I tend to dislike food detoxes/cleanses because of my love of food as well as my tendency to get really cranky when I am hungry.  I also often feel tired and sick for the first 5 days of the process.  Yet, I admit, when I surrender to it, what I love about doing a food cleanse or detox is that after the yucky (body/emotional withdrawal) symptoms pass, my skin begins to glow, my mood improves, I feel mentally clearer, and I have a lot more energy. It resets my entire body, mind, spirit, and energy system. 

What if a food cleanse/detox had similar benefits as a relationship detox? First, when we hear the term "relationship detox" we tend to think it's related to a past relationship. Examples of comments people have made to describe their experience of a "post" relationship detox include,  "I am going to take a break from dating [my marriage, relationships]" or "I am only going to date myself for awhile" or "I need to focus on self care and figure out who I am before I am with anyone else." Interestingly with those individuals I have worked with  I think two out of hundreds were able to actually do this for a year (both were women and watching them transform was REALLY beautiful!). 

Detoxing post-relationship can be extremely useful in clearing one's mind, heart, and spirit. I invite and encourage this type of detox if a relationship has ended to clear the path for a new relationship where one isn't repeating the same behaviors or patterns, especially if their past relationship was toxic.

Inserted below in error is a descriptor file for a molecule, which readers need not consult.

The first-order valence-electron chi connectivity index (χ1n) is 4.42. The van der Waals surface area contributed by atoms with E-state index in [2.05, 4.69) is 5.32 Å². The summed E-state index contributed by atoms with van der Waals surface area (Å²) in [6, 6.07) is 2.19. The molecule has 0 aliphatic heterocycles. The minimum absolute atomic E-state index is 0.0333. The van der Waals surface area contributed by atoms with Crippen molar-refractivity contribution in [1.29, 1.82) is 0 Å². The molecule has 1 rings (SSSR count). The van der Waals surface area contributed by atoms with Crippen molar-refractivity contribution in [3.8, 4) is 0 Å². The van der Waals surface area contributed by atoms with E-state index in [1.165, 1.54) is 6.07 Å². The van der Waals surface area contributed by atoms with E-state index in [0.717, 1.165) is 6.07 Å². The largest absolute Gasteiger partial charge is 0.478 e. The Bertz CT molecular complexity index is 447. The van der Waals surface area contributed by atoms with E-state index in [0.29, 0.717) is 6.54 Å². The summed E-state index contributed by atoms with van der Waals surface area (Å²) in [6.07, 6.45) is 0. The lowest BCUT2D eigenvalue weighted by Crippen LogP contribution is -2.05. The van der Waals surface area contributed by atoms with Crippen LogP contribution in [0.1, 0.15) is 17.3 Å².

While a post-relationship detox may be useful for some, what if you could do a relationship cleanse while in your current relationship? Might this serve as a means of giving your relationship a reset or even a fresh start from toxic or dysfunctional habits and patterns? What if you or your partner feel the need to detox in order to open to newfound mental, spiritual, emotional and sexual clarity for the benefit of your relationship? Can this be healthy or does it signify that the relationship is in dire straits?

I believe it can be healthy and can significantly improve your relationship on all levels if both people in the coupleship are willing to participate. 

First, let me be clear on what this type of relationship detox IS NOT:

  • It is not cheating on your spouse with any person, device, substance, or thing
  • It is not keeping secrets from your spouse or being deceptive
  • It is not disrespecting your spouse and relationship via not coming home, staying out until all hours of the night, sowing your "wild oats"
  • It is not a mid-life crisis where everyone around you suffers while you act like a spoiled, hormone raging teenager
  • It is not a means to feed an addiction